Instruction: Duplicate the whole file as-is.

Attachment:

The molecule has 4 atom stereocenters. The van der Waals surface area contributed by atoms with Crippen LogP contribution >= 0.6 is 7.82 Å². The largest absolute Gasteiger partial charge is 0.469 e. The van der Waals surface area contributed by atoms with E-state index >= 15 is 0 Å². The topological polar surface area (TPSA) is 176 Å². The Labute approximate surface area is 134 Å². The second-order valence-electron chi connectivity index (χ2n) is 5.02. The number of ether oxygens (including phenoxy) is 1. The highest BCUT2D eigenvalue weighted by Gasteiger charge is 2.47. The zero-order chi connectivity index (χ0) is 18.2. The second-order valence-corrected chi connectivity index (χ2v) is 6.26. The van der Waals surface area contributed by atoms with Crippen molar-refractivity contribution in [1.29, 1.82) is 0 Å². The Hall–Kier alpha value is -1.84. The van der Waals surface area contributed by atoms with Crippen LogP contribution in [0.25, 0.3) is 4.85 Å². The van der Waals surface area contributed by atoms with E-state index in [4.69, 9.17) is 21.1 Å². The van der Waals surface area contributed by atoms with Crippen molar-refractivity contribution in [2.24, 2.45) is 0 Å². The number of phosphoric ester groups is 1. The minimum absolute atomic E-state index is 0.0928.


The molecule has 4 atom stereocenters. The van der Waals surface area contributed by atoms with Crippen LogP contribution >= 0.6 is 7.82 Å². The largest absolute Gasteiger partial charge is 0.469 e. The van der Waals surface area contributed by atoms with E-state index >= 15 is 0 Å². The topological polar surface area (TPSA) is 176 Å². The Labute approximate surface area is 134 Å². The second-order valence-electron chi connectivity index (χ2n) is 5.02. The number of ether oxygens (including phenoxy) is 1. The highest BCUT2D eigenvalue weighted by Gasteiger charge is 2.47. The zero-order chi connectivity index (χ0) is 18.2. The second-order valence-corrected chi connectivity index (χ2v) is 6.26. The van der Waals surface area contributed by atoms with Crippen molar-refractivity contribution in [1.29, 1.82) is 0 Å². The Hall–Kier alpha value is -1.84. The van der Waals surface area contributed by atoms with Crippen LogP contribution in [0.25, 0.3) is 4.85 Å². The van der Waals surface area contributed by atoms with E-state index in [4.69, 9.17) is 21.1 Å². The van der Waals surface area contributed by atoms with Crippen molar-refractivity contribution in [2.24, 2.45) is 0 Å². The number of phosphoric ester groups is 1. The minimum absolute atomic E-state index is 0.0928.